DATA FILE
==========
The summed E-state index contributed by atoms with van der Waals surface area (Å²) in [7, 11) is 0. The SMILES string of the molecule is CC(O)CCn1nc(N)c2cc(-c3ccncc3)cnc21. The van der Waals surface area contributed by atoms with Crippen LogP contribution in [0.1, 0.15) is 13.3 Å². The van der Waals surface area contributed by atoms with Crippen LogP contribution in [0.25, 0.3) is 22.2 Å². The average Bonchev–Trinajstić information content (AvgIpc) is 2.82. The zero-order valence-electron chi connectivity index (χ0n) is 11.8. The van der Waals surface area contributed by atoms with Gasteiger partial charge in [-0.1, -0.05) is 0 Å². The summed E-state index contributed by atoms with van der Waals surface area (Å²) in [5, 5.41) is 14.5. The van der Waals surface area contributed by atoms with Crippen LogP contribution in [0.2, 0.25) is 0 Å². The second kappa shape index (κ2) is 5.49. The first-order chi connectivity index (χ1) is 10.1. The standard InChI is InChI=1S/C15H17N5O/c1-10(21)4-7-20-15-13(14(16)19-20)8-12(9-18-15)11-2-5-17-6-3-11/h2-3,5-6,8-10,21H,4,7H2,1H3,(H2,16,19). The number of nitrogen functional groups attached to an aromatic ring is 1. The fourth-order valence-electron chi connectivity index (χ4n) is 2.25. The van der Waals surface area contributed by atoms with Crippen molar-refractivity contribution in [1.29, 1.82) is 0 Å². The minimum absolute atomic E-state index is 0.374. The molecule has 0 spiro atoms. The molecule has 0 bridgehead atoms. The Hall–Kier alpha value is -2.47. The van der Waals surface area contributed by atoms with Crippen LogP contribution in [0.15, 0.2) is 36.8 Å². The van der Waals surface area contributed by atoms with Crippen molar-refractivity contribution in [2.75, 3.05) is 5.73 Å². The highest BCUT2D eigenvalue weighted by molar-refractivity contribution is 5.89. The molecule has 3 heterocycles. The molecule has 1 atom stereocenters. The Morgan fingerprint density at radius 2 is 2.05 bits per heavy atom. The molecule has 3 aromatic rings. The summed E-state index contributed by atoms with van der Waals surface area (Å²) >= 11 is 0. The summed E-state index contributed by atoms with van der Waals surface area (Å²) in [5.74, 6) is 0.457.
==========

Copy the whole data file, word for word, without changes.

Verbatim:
The summed E-state index contributed by atoms with van der Waals surface area (Å²) in [7, 11) is 0. The SMILES string of the molecule is CC(O)CCn1nc(N)c2cc(-c3ccncc3)cnc21. The van der Waals surface area contributed by atoms with Crippen LogP contribution in [0.1, 0.15) is 13.3 Å². The van der Waals surface area contributed by atoms with Crippen LogP contribution in [0.25, 0.3) is 22.2 Å². The average Bonchev–Trinajstić information content (AvgIpc) is 2.82. The zero-order valence-electron chi connectivity index (χ0n) is 11.8. The van der Waals surface area contributed by atoms with Gasteiger partial charge in [-0.1, -0.05) is 0 Å². The summed E-state index contributed by atoms with van der Waals surface area (Å²) in [5, 5.41) is 14.5. The van der Waals surface area contributed by atoms with Crippen LogP contribution in [0.2, 0.25) is 0 Å². The second kappa shape index (κ2) is 5.49. The first-order chi connectivity index (χ1) is 10.1. The standard InChI is InChI=1S/C15H17N5O/c1-10(21)4-7-20-15-13(14(16)19-20)8-12(9-18-15)11-2-5-17-6-3-11/h2-3,5-6,8-10,21H,4,7H2,1H3,(H2,16,19). The number of nitrogen functional groups attached to an aromatic ring is 1. The fourth-order valence-electron chi connectivity index (χ4n) is 2.25. The van der Waals surface area contributed by atoms with Crippen molar-refractivity contribution in [1.29, 1.82) is 0 Å². The minimum absolute atomic E-state index is 0.374. The molecule has 0 spiro atoms. The molecule has 0 bridgehead atoms. The Hall–Kier alpha value is -2.47. The van der Waals surface area contributed by atoms with Crippen LogP contribution in [0.15, 0.2) is 36.8 Å². The van der Waals surface area contributed by atoms with Crippen molar-refractivity contribution in [2.75, 3.05) is 5.73 Å². The highest BCUT2D eigenvalue weighted by molar-refractivity contribution is 5.89. The molecule has 3 heterocycles. The molecule has 1 atom stereocenters. The Morgan fingerprint density at radius 2 is 2.05 bits per heavy atom. The molecule has 3 aromatic rings. The summed E-state index contributed by atoms with van der Waals surface area (Å²) >= 11 is 0. The summed E-state index contributed by atoms with van der Waals surface area (Å²) in [5.74, 6) is 0.457.